That said, if it's what you want to do, and you can get away with it, I'm firmly in the supportive camp - maybe I'm just an enabler? I don't know.

    If you're in though, and you survive your weekend trips and still want to do this here are some things to consider:

    First, if you're the rider and she's the pillion, she is literally trusting her life to you. Keep that in mind. A couple of years ago I set out on a sidecar trip as the primary pilot with my wife, our then seven year old son and two dogs as passengers. The plan was to be on the road for a year. I suppose there were lots of things to worry about. I worried about one: not killing my family. Seriously. I had a great time, but I had that in the back of my mind and did my level best to not "push it".

    Second, which maybe goes along with the first, before you start, give yourselves the freedom to quit at any time. Quitting could mean calling a day short, not starting out at all, deciding not to go "all the way" or simply parking the bike and flying back to New England. Pushing yourself to go more miles in a day, go faster from point to point, to get "to the end" can easily put you in a position to overlook risk factors and make bad choices. Sure it's cool to say "I made it all the way to ____," but it's better to have fun and be alive to remember it.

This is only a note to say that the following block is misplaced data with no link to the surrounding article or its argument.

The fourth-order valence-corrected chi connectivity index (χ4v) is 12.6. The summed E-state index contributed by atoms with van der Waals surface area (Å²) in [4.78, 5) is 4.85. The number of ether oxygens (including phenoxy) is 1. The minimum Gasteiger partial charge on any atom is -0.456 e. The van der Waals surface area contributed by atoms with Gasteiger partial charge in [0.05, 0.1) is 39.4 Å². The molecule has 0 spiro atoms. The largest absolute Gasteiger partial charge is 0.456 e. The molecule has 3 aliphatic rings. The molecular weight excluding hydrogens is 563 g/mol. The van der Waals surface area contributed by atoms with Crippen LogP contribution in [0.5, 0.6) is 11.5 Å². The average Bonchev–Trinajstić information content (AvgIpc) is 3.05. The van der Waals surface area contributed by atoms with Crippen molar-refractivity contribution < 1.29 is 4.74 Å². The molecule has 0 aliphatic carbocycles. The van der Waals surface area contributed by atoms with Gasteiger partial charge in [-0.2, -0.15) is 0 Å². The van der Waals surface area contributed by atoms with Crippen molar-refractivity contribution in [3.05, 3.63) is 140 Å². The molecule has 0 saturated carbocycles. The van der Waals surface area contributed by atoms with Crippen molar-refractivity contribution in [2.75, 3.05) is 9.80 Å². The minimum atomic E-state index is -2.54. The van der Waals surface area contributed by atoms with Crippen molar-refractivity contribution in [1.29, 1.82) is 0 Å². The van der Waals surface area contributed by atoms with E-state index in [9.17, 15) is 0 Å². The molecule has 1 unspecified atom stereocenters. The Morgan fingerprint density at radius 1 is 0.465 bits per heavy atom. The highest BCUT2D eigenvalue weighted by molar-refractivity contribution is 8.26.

Third, .....well, you know what - you just asked for bike advice, and I already gave you more than that. So how about this, I'll shut up about all that sort of stuff and give you something really useful: do you know about the tent space thread here? If not, find out about it - it's great - the people you'll meet if you use it will likely be the best part of the trip. Also, though we're not on tent space and we're currently still homeless (having sold our house to fund the above-mentioned trip), if you get to western Washington look us up and we'll find a place for you for a night or two.

    ride safely -
    josh
    #20